Published: November 22, 2019
Whether you want your child to become an engineer or simply want to make sure they can file their own taxes, ensuring they develop the arithmetical and numeracy skills they need to function in the modern world is essential.
Math undergirds just about everything we do, from calculating how much of a tip to leave a restaurant server to baking a cake or planning the monthly budget, but competency in math is not to be taken for granted: according to MacLean’s, math scores have been steadily falling across Canada, even as the amount of time students spend in math classes has risen.
It is common for children, especially in elementary school, to struggle with math. Many students find it to be counter-intuitive, too abstract, or just plain boring, and many teachers are struggling with inadequate resources and an out-dated curriculum.
So how can you make sure that your children get the support they need to master vital skills like multiplication, division, fractions, and basic equations?
In this post, we’ll talk about how parents can play an active role in helping their kids develop their numeracy skills by anticipating common problems in math learning and addressing them proactively. Understanding the challenges your little one is about to face is a key part of making sure they have the resources they need to overcome them.
While it isn’t your job to teach math, there are things you can do to help the information they are learning in the classroom stick: this can mean that you hire a private math tutor but it can also involve harnessing digital tools to make math learning more comprehensible and fun, and just providing good, old fashioned moral support when they’re struggling.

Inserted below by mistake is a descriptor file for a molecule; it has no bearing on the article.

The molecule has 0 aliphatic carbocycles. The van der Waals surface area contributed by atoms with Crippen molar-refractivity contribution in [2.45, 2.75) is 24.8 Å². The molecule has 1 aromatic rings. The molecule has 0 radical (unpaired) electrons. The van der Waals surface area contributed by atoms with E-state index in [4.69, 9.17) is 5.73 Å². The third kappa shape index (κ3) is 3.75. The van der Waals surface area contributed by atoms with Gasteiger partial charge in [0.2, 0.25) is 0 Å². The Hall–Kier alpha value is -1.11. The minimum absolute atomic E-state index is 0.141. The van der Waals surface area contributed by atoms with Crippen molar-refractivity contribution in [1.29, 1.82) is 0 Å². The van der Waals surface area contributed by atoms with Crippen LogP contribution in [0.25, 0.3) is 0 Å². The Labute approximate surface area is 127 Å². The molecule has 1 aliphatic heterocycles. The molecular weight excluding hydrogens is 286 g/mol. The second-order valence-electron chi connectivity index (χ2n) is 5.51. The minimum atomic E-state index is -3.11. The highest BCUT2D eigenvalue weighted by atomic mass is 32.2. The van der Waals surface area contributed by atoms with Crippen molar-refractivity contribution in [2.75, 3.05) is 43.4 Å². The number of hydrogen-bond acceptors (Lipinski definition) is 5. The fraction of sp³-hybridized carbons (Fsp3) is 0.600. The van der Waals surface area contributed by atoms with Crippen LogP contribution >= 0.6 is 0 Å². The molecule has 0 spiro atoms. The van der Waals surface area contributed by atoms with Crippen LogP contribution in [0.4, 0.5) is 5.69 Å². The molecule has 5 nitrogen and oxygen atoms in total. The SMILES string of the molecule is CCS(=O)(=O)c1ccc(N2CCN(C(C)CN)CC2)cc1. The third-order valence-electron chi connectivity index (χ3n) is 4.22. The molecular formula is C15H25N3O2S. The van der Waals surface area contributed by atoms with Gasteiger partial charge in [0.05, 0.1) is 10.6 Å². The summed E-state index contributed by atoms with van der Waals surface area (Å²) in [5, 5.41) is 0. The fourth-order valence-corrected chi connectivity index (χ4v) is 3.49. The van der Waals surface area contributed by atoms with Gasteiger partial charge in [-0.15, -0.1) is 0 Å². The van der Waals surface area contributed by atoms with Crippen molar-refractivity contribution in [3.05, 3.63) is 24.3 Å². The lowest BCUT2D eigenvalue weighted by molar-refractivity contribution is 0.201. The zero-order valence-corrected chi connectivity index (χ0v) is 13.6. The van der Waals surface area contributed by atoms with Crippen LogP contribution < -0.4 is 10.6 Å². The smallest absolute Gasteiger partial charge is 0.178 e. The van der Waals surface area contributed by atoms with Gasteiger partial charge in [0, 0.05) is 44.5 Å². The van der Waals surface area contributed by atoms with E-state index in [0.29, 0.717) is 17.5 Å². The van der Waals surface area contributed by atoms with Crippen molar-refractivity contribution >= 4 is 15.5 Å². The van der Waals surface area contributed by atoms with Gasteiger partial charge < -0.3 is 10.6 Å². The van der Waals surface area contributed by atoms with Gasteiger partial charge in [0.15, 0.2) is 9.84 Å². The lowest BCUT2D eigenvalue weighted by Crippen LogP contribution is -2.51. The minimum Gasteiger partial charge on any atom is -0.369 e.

Understanding fractions is just one of those things that most adults have understood for so long, they don’t even realize they had to learn it. But in fact, as many pedagogues have explained, fractions can be incredibly difficult for elementary students to learn.
But put yourself in the position of your child, who is just learning how the world works, and how the words we use to describe the world — like percent, integer, and fraction — relate to the concrete objects around them. How are they to understand that if you cut an orange in half, they have both half an orange, 0.5 of an orange, 50% of an orange, and ½ of an orange? And that if they cut that half in half, they have both half of a half of an orange, and also a quarter of an orange?
One of the joys of parenting is being confronted with the challenge of explaining all the things that you know and take for granted to your children. But in the case of something like fractions, which is an essential building block without which your kids will simply not be able to acquire new math skills, it can be a bit stressful.